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    • On the About Us page of the Lithicore web site they state that their cells “have 4 levels of protection most batteries don’t!”. They list these as CID Protection, PTC Protection, Vent Protection, and Separator Protection. But every Li-Ion cell we use has a venting disk and every Li-Ion cell we use has a plastic separator to keep the positive and negative sides from touching.

    • Most, if not all, of the cells we use also have CID (current interrupt device) protection to stop the current flow if the internal pressure builds up too much. Many of the higher capacity cells from the major manufacturers also have PTC (positive temperature/thermal coefficient) protection to significantly reduce the amount of current flowing if the cell gets too hot. While Lithicore might be technically correct stating that most batteries don’t have all four of these protections probably all of the Li-Ion batteries we use have three and many have all four.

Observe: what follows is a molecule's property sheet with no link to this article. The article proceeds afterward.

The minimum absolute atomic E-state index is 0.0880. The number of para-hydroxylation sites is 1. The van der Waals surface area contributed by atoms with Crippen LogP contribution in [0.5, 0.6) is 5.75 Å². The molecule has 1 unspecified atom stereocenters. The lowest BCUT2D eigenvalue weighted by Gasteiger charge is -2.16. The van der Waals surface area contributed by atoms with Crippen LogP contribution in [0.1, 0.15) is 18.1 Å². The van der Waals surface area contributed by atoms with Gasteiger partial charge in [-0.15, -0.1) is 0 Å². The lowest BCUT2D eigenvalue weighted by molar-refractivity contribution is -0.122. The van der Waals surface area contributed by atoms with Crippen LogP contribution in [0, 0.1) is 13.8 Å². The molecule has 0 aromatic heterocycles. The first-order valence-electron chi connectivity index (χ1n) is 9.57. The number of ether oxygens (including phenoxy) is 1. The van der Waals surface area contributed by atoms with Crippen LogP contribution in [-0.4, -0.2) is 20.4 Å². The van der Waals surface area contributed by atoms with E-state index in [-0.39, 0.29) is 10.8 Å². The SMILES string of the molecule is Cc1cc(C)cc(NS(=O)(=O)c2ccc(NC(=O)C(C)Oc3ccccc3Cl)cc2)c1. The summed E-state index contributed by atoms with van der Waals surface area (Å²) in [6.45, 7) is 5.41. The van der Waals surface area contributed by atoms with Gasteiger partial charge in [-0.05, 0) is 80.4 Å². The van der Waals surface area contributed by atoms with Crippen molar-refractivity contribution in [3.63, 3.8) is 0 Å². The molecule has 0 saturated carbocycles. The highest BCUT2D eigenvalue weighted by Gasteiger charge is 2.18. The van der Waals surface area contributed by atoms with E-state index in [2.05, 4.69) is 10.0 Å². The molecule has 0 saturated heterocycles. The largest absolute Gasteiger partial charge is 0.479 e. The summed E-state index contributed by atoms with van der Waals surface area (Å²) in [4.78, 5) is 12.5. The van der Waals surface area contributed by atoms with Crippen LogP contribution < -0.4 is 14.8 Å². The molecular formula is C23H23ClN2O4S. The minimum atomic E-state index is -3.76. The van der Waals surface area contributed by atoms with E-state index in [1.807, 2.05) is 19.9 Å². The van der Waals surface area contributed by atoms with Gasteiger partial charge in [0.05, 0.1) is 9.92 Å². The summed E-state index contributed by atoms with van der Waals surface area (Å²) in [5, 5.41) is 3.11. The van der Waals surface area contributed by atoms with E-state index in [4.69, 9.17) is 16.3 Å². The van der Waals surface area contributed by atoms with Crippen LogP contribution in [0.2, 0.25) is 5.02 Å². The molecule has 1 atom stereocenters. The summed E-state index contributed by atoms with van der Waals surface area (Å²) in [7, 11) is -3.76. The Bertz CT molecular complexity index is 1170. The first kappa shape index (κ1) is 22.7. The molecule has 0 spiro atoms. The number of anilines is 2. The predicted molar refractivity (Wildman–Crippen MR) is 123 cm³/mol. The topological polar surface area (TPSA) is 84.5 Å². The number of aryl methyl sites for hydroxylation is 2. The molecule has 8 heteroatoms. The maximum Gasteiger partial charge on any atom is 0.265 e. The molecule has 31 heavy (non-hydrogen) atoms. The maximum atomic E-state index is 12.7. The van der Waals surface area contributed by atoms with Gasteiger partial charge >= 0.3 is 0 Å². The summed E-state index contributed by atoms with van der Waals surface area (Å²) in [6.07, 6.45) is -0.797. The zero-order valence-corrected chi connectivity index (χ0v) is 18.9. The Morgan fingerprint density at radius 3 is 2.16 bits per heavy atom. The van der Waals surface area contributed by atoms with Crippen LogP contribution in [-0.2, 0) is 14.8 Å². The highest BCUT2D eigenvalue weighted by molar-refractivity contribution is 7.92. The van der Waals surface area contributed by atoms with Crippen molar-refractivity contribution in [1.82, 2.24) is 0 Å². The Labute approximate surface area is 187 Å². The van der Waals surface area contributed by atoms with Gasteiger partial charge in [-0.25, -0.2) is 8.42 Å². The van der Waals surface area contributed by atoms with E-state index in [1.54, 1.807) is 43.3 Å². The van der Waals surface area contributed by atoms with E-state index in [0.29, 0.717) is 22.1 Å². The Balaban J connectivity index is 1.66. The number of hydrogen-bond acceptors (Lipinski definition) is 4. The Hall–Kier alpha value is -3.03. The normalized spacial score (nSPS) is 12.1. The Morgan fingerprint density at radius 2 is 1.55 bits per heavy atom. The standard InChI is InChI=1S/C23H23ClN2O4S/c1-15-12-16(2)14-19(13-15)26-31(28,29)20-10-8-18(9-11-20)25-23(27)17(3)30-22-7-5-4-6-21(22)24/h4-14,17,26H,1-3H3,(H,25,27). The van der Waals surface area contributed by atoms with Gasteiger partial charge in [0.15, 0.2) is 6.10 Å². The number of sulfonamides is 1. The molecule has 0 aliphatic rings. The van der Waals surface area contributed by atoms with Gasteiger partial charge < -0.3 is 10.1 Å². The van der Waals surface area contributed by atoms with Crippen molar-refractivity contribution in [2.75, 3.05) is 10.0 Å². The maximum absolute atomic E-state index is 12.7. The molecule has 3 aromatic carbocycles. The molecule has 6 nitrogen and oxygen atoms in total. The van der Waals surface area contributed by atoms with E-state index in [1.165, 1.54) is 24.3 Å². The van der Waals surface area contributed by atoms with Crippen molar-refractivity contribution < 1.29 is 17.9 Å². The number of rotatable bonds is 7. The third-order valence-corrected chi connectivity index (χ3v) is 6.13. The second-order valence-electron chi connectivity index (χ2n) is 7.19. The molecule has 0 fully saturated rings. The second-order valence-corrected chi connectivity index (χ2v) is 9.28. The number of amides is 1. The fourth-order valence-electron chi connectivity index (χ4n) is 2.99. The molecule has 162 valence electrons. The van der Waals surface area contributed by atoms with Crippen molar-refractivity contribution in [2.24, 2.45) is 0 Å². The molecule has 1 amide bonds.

• Since Lithicore says their cells have PTC’s I took apart one of Lithicore’s 2500mAh 18650’s and one of their 2950mAh 20700’s. There was no sign of a PTC protection feature in either of those cells. The PTC material is a flat disk, looking much like the plastic top ring insulators underneath the wrap at the top of all of the Li-Ion round cells we use. When used, it is an internal part of the top contact structure of a round cell and current flows through it until it reaches a certain temperature. At that point it turns into a high resistance material to limit the current flow. But I have been told, and have read, that higher performance cells (those that do not have low current ratings) do not use PTC protection. This is because it limits performance of the cell due to the bit of resistance the PTC material has even when it’s not hot. My teardown of these two cells seems to confirm that. But Lithicore says all of their cells have the PTC protection feature so this is a concern to me.